“When we get too busy we need to use electricity for a short period of time, but revert back to water power as soon as we can.” said Childers.
The Mill is known as a production mill because it is in full time production grinding grains and producing other mixes and products that are sold on their website.
A full range of flours, coatings and mixes can be purchased online. They range from 100% pure cornmeal, flours, oatmeal and grits to mixes including for coatings of fried green tomatoes and hushpuppy and sweet potato biscuit mixes. These are all based on old time foods and are making old time food traditions easier to cook.
The Old Mill Candy Kitchen
Interesting machines can be seen through the window of the Candy Kitchen in the historic district of Pigeon Forge. Fred Stritch the candy maker showed us his taffy puller, a machine that has been dated at over 200 years old. Another machine cuts and wraps the taffy logs and is over 100 years old. The shop makes many kinds of traditional candies, chocolates and fudges and has the look and tastes of an old-fashioned candy shop. http://www.old-mill.com/info/candy-kitchen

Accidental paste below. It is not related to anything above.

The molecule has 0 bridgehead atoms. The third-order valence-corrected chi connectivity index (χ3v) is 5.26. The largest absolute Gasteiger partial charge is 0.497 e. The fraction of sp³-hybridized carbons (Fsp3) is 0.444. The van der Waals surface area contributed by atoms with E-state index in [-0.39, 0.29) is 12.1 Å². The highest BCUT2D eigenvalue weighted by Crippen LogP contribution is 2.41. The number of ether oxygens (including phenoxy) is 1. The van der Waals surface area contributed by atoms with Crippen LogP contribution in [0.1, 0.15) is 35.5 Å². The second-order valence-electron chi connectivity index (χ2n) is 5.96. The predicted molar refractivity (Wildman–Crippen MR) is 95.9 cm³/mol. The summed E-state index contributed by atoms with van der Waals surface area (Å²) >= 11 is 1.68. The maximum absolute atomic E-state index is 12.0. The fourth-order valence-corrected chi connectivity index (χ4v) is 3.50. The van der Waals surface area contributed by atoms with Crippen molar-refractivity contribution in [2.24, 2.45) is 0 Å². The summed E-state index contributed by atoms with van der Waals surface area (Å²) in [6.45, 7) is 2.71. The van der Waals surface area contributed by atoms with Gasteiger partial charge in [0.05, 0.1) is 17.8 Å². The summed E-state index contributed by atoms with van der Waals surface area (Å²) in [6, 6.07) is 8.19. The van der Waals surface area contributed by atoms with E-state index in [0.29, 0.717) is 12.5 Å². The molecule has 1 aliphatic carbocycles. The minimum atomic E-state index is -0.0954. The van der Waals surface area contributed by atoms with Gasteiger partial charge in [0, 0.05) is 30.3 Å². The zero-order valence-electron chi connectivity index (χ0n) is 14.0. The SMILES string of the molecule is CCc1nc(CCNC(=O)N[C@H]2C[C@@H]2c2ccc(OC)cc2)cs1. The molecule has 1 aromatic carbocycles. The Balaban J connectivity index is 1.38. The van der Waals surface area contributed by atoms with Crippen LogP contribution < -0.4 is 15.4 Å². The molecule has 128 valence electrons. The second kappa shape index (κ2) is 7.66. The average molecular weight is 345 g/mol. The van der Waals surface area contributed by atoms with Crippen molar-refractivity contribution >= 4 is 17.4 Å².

The Old Mill Restaurant
Located in a building next to the Old Mill is a popular restaurant with a rustic style. Classic home cooked style meals are served that includes the food traditions of the south. We dined on Rainbow Trout and with the meal came a corn soup, hushpuppies, and corn biscuits, salad, a choice of potatoes (I chose a baked sweet potato) and dessert. They are famous for their Pecan pies. All breads are made with flour and cornmeal ground in the mill. Good down south cooking can be eaten at the Old Mill Restaurant. http://www.old-mill.com
Pottery House Café and Grille
Across the street from the Old Mill Restaurant is the more modern café. It has a menu ranging from full meals to hamburgers, as well as interesting takes on traditional foods such as deep fried pickles and fried green tomatoes. I dined on catfish with a jalapeno corn pudding for dinner. Desserts include traditional pies and all breads are baked using the cornmeal and flours milled at the Old Mill.